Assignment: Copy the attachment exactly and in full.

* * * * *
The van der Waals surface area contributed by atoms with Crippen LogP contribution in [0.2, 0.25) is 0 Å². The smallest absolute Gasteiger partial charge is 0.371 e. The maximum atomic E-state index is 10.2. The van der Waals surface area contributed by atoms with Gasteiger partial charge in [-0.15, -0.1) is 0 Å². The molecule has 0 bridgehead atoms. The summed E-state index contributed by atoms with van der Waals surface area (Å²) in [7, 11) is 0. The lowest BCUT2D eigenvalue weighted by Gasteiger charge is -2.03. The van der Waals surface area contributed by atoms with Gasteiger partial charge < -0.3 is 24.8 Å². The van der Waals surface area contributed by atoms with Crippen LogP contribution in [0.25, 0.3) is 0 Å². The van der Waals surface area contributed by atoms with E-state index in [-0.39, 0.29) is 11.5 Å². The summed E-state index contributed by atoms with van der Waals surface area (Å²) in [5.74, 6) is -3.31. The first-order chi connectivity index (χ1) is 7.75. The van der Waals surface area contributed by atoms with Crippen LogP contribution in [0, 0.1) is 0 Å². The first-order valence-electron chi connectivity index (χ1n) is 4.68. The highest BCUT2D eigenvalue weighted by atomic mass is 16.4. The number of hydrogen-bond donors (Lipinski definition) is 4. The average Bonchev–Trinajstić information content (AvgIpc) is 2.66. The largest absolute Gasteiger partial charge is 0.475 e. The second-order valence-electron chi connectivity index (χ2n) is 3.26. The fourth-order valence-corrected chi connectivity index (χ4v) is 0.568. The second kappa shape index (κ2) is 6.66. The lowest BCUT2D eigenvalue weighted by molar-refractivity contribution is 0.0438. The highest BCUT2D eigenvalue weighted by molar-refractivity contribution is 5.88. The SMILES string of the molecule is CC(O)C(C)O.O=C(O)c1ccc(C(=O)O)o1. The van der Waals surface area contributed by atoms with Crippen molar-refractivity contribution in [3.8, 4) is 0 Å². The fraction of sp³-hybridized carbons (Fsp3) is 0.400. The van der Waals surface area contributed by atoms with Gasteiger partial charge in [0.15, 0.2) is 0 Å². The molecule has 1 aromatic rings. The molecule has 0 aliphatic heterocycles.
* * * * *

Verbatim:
The van der Waals surface area contributed by atoms with Crippen LogP contribution in [0.2, 0.25) is 0 Å². The smallest absolute Gasteiger partial charge is 0.371 e. The maximum atomic E-state index is 10.2. The van der Waals surface area contributed by atoms with Gasteiger partial charge in [-0.15, -0.1) is 0 Å². The molecule has 0 bridgehead atoms. The summed E-state index contributed by atoms with van der Waals surface area (Å²) in [7, 11) is 0. The lowest BCUT2D eigenvalue weighted by Gasteiger charge is -2.03. The van der Waals surface area contributed by atoms with Gasteiger partial charge < -0.3 is 24.8 Å². The van der Waals surface area contributed by atoms with Crippen LogP contribution in [0.25, 0.3) is 0 Å². The van der Waals surface area contributed by atoms with E-state index in [-0.39, 0.29) is 11.5 Å². The summed E-state index contributed by atoms with van der Waals surface area (Å²) in [5.74, 6) is -3.31. The first-order chi connectivity index (χ1) is 7.75. The van der Waals surface area contributed by atoms with Crippen LogP contribution in [0, 0.1) is 0 Å². The first-order valence-electron chi connectivity index (χ1n) is 4.68. The highest BCUT2D eigenvalue weighted by atomic mass is 16.4. The number of hydrogen-bond donors (Lipinski definition) is 4. The average Bonchev–Trinajstić information content (AvgIpc) is 2.66. The largest absolute Gasteiger partial charge is 0.475 e. The second-order valence-electron chi connectivity index (χ2n) is 3.26. The fourth-order valence-corrected chi connectivity index (χ4v) is 0.568. The second kappa shape index (κ2) is 6.66. The lowest BCUT2D eigenvalue weighted by molar-refractivity contribution is 0.0438. The highest BCUT2D eigenvalue weighted by molar-refractivity contribution is 5.88. The SMILES string of the molecule is CC(O)C(C)O.O=C(O)c1ccc(C(=O)O)o1. The van der Waals surface area contributed by atoms with Crippen molar-refractivity contribution in [3.8, 4) is 0 Å². The fraction of sp³-hybridized carbons (Fsp3) is 0.400. The van der Waals surface area contributed by atoms with Gasteiger partial charge in [0.15, 0.2) is 0 Å². The molecule has 1 aromatic rings. The molecule has 0 aliphatic heterocycles.